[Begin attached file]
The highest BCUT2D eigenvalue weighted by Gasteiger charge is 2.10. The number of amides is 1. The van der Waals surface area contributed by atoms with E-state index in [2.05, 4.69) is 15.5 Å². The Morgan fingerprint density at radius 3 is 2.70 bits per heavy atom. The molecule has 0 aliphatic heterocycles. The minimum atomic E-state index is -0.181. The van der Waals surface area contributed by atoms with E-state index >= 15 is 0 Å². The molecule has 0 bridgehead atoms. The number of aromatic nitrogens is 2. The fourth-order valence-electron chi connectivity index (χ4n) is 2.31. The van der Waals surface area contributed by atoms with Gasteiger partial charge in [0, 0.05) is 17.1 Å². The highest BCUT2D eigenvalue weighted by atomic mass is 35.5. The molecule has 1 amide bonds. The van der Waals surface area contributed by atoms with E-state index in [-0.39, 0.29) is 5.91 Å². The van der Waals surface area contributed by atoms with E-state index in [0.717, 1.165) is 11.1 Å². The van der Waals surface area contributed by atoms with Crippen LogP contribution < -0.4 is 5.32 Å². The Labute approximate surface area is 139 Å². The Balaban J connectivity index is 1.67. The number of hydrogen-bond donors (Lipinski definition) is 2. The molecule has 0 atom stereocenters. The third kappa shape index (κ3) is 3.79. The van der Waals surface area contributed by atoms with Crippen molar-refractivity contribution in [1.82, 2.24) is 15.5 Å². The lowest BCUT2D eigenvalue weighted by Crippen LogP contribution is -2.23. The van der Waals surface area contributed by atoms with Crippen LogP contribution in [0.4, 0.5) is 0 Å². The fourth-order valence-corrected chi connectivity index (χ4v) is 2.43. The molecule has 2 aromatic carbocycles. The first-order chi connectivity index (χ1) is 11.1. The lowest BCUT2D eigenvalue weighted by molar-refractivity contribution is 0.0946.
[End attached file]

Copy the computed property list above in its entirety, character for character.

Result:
The highest BCUT2D eigenvalue weighted by Gasteiger charge is 2.10. The number of amides is 1. The van der Waals surface area contributed by atoms with E-state index in [2.05, 4.69) is 15.5 Å². The Morgan fingerprint density at radius 3 is 2.70 bits per heavy atom. The molecule has 0 aliphatic heterocycles. The minimum atomic E-state index is -0.181. The van der Waals surface area contributed by atoms with E-state index >= 15 is 0 Å². The molecule has 0 bridgehead atoms. The number of aromatic nitrogens is 2. The fourth-order valence-electron chi connectivity index (χ4n) is 2.31. The van der Waals surface area contributed by atoms with Gasteiger partial charge in [0, 0.05) is 17.1 Å². The highest BCUT2D eigenvalue weighted by atomic mass is 35.5. The molecule has 1 amide bonds. The van der Waals surface area contributed by atoms with E-state index in [-0.39, 0.29) is 5.91 Å². The van der Waals surface area contributed by atoms with E-state index in [0.717, 1.165) is 11.1 Å². The van der Waals surface area contributed by atoms with Crippen LogP contribution < -0.4 is 5.32 Å². The Labute approximate surface area is 139 Å². The Balaban J connectivity index is 1.67. The number of hydrogen-bond donors (Lipinski definition) is 2. The molecule has 0 atom stereocenters. The third kappa shape index (κ3) is 3.79. The van der Waals surface area contributed by atoms with Crippen molar-refractivity contribution in [1.82, 2.24) is 15.5 Å². The lowest BCUT2D eigenvalue weighted by Crippen LogP contribution is -2.23. The van der Waals surface area contributed by atoms with Crippen LogP contribution in [0.4, 0.5) is 0 Å². The fourth-order valence-corrected chi connectivity index (χ4v) is 2.43. The molecule has 2 aromatic carbocycles. The first-order chi connectivity index (χ1) is 11.1. The lowest BCUT2D eigenvalue weighted by molar-refractivity contribution is 0.0946.